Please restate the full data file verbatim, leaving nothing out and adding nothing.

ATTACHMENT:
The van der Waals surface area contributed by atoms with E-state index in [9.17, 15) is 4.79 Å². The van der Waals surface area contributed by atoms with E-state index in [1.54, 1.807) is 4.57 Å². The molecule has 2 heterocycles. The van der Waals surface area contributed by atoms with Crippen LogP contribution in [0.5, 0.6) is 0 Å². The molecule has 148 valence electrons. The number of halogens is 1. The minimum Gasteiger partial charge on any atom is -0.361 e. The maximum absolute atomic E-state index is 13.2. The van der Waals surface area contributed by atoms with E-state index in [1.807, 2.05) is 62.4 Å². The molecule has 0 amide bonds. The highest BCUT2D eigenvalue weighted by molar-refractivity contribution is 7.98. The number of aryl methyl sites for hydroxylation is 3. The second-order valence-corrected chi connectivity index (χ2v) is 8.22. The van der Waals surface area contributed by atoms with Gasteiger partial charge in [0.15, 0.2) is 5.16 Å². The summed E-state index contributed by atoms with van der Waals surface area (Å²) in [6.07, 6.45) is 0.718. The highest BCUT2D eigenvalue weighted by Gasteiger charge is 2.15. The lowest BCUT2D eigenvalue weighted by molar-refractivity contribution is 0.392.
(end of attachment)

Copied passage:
The van der Waals surface area contributed by atoms with E-state index in [9.17, 15) is 4.79 Å². The van der Waals surface area contributed by atoms with E-state index in [1.54, 1.807) is 4.57 Å². The molecule has 2 heterocycles. The van der Waals surface area contributed by atoms with Crippen LogP contribution in [0.5, 0.6) is 0 Å². The molecule has 148 valence electrons. The number of halogens is 1. The minimum Gasteiger partial charge on any atom is -0.361 e. The maximum absolute atomic E-state index is 13.2. The van der Waals surface area contributed by atoms with E-state index in [1.807, 2.05) is 62.4 Å². The molecule has 0 amide bonds. The highest BCUT2D eigenvalue weighted by molar-refractivity contribution is 7.98. The number of aryl methyl sites for hydroxylation is 3. The second-order valence-corrected chi connectivity index (χ2v) is 8.22. The van der Waals surface area contributed by atoms with Gasteiger partial charge in [0.15, 0.2) is 5.16 Å². The summed E-state index contributed by atoms with van der Waals surface area (Å²) in [6.07, 6.45) is 0.718. The highest BCUT2D eigenvalue weighted by Gasteiger charge is 2.15. The lowest BCUT2D eigenvalue weighted by molar-refractivity contribution is 0.392.